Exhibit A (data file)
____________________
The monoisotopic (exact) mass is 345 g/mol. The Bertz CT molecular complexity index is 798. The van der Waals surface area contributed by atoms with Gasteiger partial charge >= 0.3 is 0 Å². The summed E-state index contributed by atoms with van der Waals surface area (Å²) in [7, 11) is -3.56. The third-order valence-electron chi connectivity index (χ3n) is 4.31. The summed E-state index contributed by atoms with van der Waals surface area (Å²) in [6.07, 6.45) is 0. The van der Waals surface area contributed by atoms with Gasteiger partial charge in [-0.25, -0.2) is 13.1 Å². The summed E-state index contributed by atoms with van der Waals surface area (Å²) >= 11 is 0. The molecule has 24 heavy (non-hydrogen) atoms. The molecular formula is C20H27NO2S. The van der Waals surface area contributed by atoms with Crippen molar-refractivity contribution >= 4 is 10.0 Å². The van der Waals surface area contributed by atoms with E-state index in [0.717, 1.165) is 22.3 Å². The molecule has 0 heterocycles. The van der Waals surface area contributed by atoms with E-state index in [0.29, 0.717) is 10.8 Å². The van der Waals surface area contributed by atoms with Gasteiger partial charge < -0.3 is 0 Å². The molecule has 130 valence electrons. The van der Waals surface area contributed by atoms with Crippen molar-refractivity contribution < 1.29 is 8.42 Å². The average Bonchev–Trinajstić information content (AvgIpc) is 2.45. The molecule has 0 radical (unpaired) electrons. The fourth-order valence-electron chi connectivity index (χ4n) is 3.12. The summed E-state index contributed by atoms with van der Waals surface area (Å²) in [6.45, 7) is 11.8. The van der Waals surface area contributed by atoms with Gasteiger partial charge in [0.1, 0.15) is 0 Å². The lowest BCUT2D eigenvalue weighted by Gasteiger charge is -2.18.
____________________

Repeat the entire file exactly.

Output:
The monoisotopic (exact) mass is 345 g/mol. The Bertz CT molecular complexity index is 798. The van der Waals surface area contributed by atoms with Gasteiger partial charge >= 0.3 is 0 Å². The summed E-state index contributed by atoms with van der Waals surface area (Å²) in [7, 11) is -3.56. The third-order valence-electron chi connectivity index (χ3n) is 4.31. The summed E-state index contributed by atoms with van der Waals surface area (Å²) in [6.07, 6.45) is 0. The van der Waals surface area contributed by atoms with Gasteiger partial charge in [-0.25, -0.2) is 13.1 Å². The summed E-state index contributed by atoms with van der Waals surface area (Å²) >= 11 is 0. The molecule has 24 heavy (non-hydrogen) atoms. The molecular formula is C20H27NO2S. The van der Waals surface area contributed by atoms with Crippen molar-refractivity contribution >= 4 is 10.0 Å². The van der Waals surface area contributed by atoms with E-state index in [0.717, 1.165) is 22.3 Å². The molecule has 0 heterocycles. The van der Waals surface area contributed by atoms with E-state index in [0.29, 0.717) is 10.8 Å². The van der Waals surface area contributed by atoms with Gasteiger partial charge < -0.3 is 0 Å². The molecule has 130 valence electrons. The van der Waals surface area contributed by atoms with Crippen molar-refractivity contribution < 1.29 is 8.42 Å². The average Bonchev–Trinajstić information content (AvgIpc) is 2.45. The molecule has 0 radical (unpaired) electrons. The fourth-order valence-electron chi connectivity index (χ4n) is 3.12. The summed E-state index contributed by atoms with van der Waals surface area (Å²) in [6.45, 7) is 11.8. The van der Waals surface area contributed by atoms with Gasteiger partial charge in [0.1, 0.15) is 0 Å². The lowest BCUT2D eigenvalue weighted by Gasteiger charge is -2.18.